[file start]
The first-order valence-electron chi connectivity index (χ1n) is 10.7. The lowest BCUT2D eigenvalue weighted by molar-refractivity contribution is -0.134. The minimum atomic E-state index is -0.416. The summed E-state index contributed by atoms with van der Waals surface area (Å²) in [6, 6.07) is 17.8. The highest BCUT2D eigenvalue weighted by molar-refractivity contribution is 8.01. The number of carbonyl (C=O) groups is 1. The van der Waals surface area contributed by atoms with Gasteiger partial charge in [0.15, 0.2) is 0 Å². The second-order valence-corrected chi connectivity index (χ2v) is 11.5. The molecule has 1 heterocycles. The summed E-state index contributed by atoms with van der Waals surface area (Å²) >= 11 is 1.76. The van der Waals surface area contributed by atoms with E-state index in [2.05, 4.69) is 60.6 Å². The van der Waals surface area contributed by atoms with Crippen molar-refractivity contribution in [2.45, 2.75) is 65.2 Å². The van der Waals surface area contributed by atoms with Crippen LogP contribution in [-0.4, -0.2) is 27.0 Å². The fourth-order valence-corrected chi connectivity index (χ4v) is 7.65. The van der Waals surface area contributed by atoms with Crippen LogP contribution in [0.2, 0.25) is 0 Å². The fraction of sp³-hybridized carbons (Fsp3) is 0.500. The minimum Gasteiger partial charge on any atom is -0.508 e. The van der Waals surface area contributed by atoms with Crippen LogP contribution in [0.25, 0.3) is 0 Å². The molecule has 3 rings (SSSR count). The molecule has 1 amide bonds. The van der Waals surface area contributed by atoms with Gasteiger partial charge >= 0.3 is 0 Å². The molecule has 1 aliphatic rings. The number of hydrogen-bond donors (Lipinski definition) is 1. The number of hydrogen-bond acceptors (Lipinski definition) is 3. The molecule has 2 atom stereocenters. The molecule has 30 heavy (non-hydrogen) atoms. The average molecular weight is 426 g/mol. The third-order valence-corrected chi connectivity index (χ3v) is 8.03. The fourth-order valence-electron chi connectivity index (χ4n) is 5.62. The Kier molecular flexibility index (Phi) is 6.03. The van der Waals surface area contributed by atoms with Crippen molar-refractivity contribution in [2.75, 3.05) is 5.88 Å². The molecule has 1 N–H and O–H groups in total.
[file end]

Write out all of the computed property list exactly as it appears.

The first-order valence-electron chi connectivity index (χ1n) is 10.7. The lowest BCUT2D eigenvalue weighted by molar-refractivity contribution is -0.134. The minimum atomic E-state index is -0.416. The summed E-state index contributed by atoms with van der Waals surface area (Å²) in [6, 6.07) is 17.8. The highest BCUT2D eigenvalue weighted by molar-refractivity contribution is 8.01. The number of carbonyl (C=O) groups is 1. The van der Waals surface area contributed by atoms with Gasteiger partial charge in [0.15, 0.2) is 0 Å². The second-order valence-corrected chi connectivity index (χ2v) is 11.5. The molecule has 1 heterocycles. The summed E-state index contributed by atoms with van der Waals surface area (Å²) >= 11 is 1.76. The van der Waals surface area contributed by atoms with E-state index in [2.05, 4.69) is 60.6 Å². The van der Waals surface area contributed by atoms with Crippen molar-refractivity contribution in [2.45, 2.75) is 65.2 Å². The van der Waals surface area contributed by atoms with Crippen LogP contribution in [-0.4, -0.2) is 27.0 Å². The fourth-order valence-corrected chi connectivity index (χ4v) is 7.65. The van der Waals surface area contributed by atoms with Crippen LogP contribution in [0.2, 0.25) is 0 Å². The fraction of sp³-hybridized carbons (Fsp3) is 0.500. The minimum Gasteiger partial charge on any atom is -0.508 e. The van der Waals surface area contributed by atoms with Crippen LogP contribution in [0.25, 0.3) is 0 Å². The molecule has 3 rings (SSSR count). The molecule has 1 amide bonds. The van der Waals surface area contributed by atoms with Gasteiger partial charge >= 0.3 is 0 Å². The molecule has 1 aliphatic rings. The number of hydrogen-bond donors (Lipinski definition) is 1. The number of hydrogen-bond acceptors (Lipinski definition) is 3. The molecule has 2 atom stereocenters. The molecule has 30 heavy (non-hydrogen) atoms. The average molecular weight is 426 g/mol. The third-order valence-corrected chi connectivity index (χ3v) is 8.03. The fourth-order valence-electron chi connectivity index (χ4n) is 5.62. The Kier molecular flexibility index (Phi) is 6.03. The van der Waals surface area contributed by atoms with Crippen molar-refractivity contribution in [2.75, 3.05) is 5.88 Å². The molecule has 1 N–H and O–H groups in total.